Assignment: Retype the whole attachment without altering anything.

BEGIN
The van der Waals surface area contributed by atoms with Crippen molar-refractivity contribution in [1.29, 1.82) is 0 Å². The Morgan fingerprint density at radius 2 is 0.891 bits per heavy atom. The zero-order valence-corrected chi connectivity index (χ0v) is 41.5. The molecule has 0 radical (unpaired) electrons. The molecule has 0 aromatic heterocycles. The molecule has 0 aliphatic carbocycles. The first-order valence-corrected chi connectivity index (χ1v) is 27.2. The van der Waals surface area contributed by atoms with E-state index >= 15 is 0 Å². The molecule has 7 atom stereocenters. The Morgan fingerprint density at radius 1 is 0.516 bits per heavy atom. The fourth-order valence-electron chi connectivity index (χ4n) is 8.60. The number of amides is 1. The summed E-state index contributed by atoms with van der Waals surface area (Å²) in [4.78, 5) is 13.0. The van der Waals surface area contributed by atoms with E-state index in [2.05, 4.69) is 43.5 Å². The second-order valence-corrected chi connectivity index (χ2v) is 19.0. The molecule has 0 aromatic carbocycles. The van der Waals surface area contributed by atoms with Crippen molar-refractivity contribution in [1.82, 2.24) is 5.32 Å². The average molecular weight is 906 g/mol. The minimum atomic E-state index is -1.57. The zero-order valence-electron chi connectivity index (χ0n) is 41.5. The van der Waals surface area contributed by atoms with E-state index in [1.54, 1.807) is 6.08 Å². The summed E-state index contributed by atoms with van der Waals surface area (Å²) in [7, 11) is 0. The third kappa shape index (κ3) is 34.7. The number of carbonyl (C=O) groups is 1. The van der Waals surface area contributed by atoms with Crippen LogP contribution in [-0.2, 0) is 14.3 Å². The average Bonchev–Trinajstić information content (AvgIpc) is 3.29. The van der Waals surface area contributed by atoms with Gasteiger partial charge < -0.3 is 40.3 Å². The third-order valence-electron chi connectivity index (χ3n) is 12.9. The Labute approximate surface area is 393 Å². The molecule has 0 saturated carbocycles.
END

The van der Waals surface area contributed by atoms with Crippen molar-refractivity contribution in [1.29, 1.82) is 0 Å². The Morgan fingerprint density at radius 2 is 0.891 bits per heavy atom. The zero-order valence-corrected chi connectivity index (χ0v) is 41.5. The molecule has 0 radical (unpaired) electrons. The molecule has 0 aromatic heterocycles. The molecule has 0 aliphatic carbocycles. The first-order valence-corrected chi connectivity index (χ1v) is 27.2. The van der Waals surface area contributed by atoms with E-state index >= 15 is 0 Å². The molecule has 7 atom stereocenters. The Morgan fingerprint density at radius 1 is 0.516 bits per heavy atom. The fourth-order valence-electron chi connectivity index (χ4n) is 8.60. The number of amides is 1. The summed E-state index contributed by atoms with van der Waals surface area (Å²) in [4.78, 5) is 13.0. The van der Waals surface area contributed by atoms with E-state index in [2.05, 4.69) is 43.5 Å². The second-order valence-corrected chi connectivity index (χ2v) is 19.0. The molecule has 0 aromatic carbocycles. The van der Waals surface area contributed by atoms with Crippen molar-refractivity contribution in [1.82, 2.24) is 5.32 Å². The average molecular weight is 906 g/mol. The minimum atomic E-state index is -1.57. The zero-order valence-electron chi connectivity index (χ0n) is 41.5. The van der Waals surface area contributed by atoms with E-state index in [1.54, 1.807) is 6.08 Å². The summed E-state index contributed by atoms with van der Waals surface area (Å²) in [7, 11) is 0. The third kappa shape index (κ3) is 34.7. The number of carbonyl (C=O) groups is 1. The van der Waals surface area contributed by atoms with Crippen LogP contribution in [-0.2, 0) is 14.3 Å². The average Bonchev–Trinajstić information content (AvgIpc) is 3.29. The van der Waals surface area contributed by atoms with Gasteiger partial charge < -0.3 is 40.3 Å². The third-order valence-electron chi connectivity index (χ3n) is 12.9. The Labute approximate surface area is 393 Å². The molecule has 0 saturated carbocycles.